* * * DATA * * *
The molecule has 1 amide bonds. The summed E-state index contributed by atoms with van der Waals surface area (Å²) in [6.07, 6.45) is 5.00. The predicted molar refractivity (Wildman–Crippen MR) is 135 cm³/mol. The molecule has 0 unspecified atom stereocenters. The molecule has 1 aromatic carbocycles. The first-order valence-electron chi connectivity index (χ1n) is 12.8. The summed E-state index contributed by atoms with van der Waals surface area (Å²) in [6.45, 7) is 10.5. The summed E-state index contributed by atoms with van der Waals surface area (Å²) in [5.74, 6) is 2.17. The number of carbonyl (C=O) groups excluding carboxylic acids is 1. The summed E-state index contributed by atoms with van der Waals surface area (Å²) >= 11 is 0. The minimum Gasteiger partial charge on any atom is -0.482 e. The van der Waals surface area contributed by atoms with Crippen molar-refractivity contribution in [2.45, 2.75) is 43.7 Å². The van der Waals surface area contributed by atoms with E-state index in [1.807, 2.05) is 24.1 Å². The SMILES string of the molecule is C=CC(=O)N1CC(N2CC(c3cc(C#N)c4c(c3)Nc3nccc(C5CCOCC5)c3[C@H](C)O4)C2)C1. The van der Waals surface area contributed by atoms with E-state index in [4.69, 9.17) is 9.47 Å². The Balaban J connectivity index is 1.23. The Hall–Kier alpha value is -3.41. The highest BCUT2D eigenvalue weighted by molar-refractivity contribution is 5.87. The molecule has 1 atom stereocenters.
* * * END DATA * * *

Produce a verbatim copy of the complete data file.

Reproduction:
The molecule has 1 amide bonds. The summed E-state index contributed by atoms with van der Waals surface area (Å²) in [6.07, 6.45) is 5.00. The predicted molar refractivity (Wildman–Crippen MR) is 135 cm³/mol. The molecule has 0 unspecified atom stereocenters. The molecule has 1 aromatic carbocycles. The first-order valence-electron chi connectivity index (χ1n) is 12.8. The summed E-state index contributed by atoms with van der Waals surface area (Å²) in [6.45, 7) is 10.5. The summed E-state index contributed by atoms with van der Waals surface area (Å²) in [5.74, 6) is 2.17. The number of carbonyl (C=O) groups excluding carboxylic acids is 1. The summed E-state index contributed by atoms with van der Waals surface area (Å²) >= 11 is 0. The minimum Gasteiger partial charge on any atom is -0.482 e. The van der Waals surface area contributed by atoms with Crippen molar-refractivity contribution in [2.45, 2.75) is 43.7 Å². The van der Waals surface area contributed by atoms with E-state index in [1.807, 2.05) is 24.1 Å². The SMILES string of the molecule is C=CC(=O)N1CC(N2CC(c3cc(C#N)c4c(c3)Nc3nccc(C5CCOCC5)c3[C@H](C)O4)C2)C1. The van der Waals surface area contributed by atoms with E-state index in [4.69, 9.17) is 9.47 Å². The Balaban J connectivity index is 1.23. The Hall–Kier alpha value is -3.41. The highest BCUT2D eigenvalue weighted by molar-refractivity contribution is 5.87. The molecule has 1 atom stereocenters.